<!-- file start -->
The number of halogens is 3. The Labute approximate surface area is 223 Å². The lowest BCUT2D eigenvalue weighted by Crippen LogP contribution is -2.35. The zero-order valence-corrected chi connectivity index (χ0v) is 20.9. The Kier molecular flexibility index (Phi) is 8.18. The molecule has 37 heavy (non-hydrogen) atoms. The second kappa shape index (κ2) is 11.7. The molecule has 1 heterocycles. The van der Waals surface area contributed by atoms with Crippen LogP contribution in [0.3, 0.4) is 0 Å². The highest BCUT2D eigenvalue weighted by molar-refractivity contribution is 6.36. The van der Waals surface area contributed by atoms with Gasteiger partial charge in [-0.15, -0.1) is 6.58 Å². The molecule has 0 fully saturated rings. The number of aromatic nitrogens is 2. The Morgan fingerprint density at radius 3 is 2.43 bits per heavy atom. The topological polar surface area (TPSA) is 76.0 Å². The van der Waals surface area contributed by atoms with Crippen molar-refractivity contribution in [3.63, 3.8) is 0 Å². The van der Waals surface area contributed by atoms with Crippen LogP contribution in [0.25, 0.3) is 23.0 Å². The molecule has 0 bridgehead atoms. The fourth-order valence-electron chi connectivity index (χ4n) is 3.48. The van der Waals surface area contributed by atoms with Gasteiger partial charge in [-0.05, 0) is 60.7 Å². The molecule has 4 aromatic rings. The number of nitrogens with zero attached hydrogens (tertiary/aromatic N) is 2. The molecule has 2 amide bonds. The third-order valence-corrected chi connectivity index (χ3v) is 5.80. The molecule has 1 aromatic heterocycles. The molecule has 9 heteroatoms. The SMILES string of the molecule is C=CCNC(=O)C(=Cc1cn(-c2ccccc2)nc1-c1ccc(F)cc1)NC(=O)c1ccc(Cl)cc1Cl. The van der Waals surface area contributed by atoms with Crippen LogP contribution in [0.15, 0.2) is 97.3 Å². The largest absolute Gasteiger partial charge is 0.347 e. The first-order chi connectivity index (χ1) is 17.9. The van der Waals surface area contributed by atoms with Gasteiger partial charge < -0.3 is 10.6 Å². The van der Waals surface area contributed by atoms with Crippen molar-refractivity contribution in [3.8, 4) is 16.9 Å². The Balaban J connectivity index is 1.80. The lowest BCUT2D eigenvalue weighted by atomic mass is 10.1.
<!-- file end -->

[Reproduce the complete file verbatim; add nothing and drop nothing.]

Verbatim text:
The number of halogens is 3. The Labute approximate surface area is 223 Å². The lowest BCUT2D eigenvalue weighted by Crippen LogP contribution is -2.35. The zero-order valence-corrected chi connectivity index (χ0v) is 20.9. The Kier molecular flexibility index (Phi) is 8.18. The molecule has 37 heavy (non-hydrogen) atoms. The second kappa shape index (κ2) is 11.7. The molecule has 1 heterocycles. The van der Waals surface area contributed by atoms with Crippen LogP contribution in [0.3, 0.4) is 0 Å². The highest BCUT2D eigenvalue weighted by molar-refractivity contribution is 6.36. The van der Waals surface area contributed by atoms with Gasteiger partial charge in [-0.15, -0.1) is 6.58 Å². The molecule has 0 fully saturated rings. The number of aromatic nitrogens is 2. The Morgan fingerprint density at radius 3 is 2.43 bits per heavy atom. The topological polar surface area (TPSA) is 76.0 Å². The van der Waals surface area contributed by atoms with Crippen molar-refractivity contribution in [3.63, 3.8) is 0 Å². The van der Waals surface area contributed by atoms with Crippen LogP contribution in [0.25, 0.3) is 23.0 Å². The molecule has 0 bridgehead atoms. The fourth-order valence-electron chi connectivity index (χ4n) is 3.48. The van der Waals surface area contributed by atoms with Gasteiger partial charge in [-0.05, 0) is 60.7 Å². The molecule has 4 aromatic rings. The number of nitrogens with zero attached hydrogens (tertiary/aromatic N) is 2. The molecule has 2 amide bonds. The third-order valence-corrected chi connectivity index (χ3v) is 5.80. The molecule has 1 aromatic heterocycles. The molecule has 9 heteroatoms. The SMILES string of the molecule is C=CCNC(=O)C(=Cc1cn(-c2ccccc2)nc1-c1ccc(F)cc1)NC(=O)c1ccc(Cl)cc1Cl. The van der Waals surface area contributed by atoms with Crippen LogP contribution in [0.15, 0.2) is 97.3 Å². The largest absolute Gasteiger partial charge is 0.347 e. The first-order chi connectivity index (χ1) is 17.9. The van der Waals surface area contributed by atoms with Gasteiger partial charge < -0.3 is 10.6 Å². The van der Waals surface area contributed by atoms with Crippen molar-refractivity contribution in [3.8, 4) is 16.9 Å². The Balaban J connectivity index is 1.80. The lowest BCUT2D eigenvalue weighted by atomic mass is 10.1.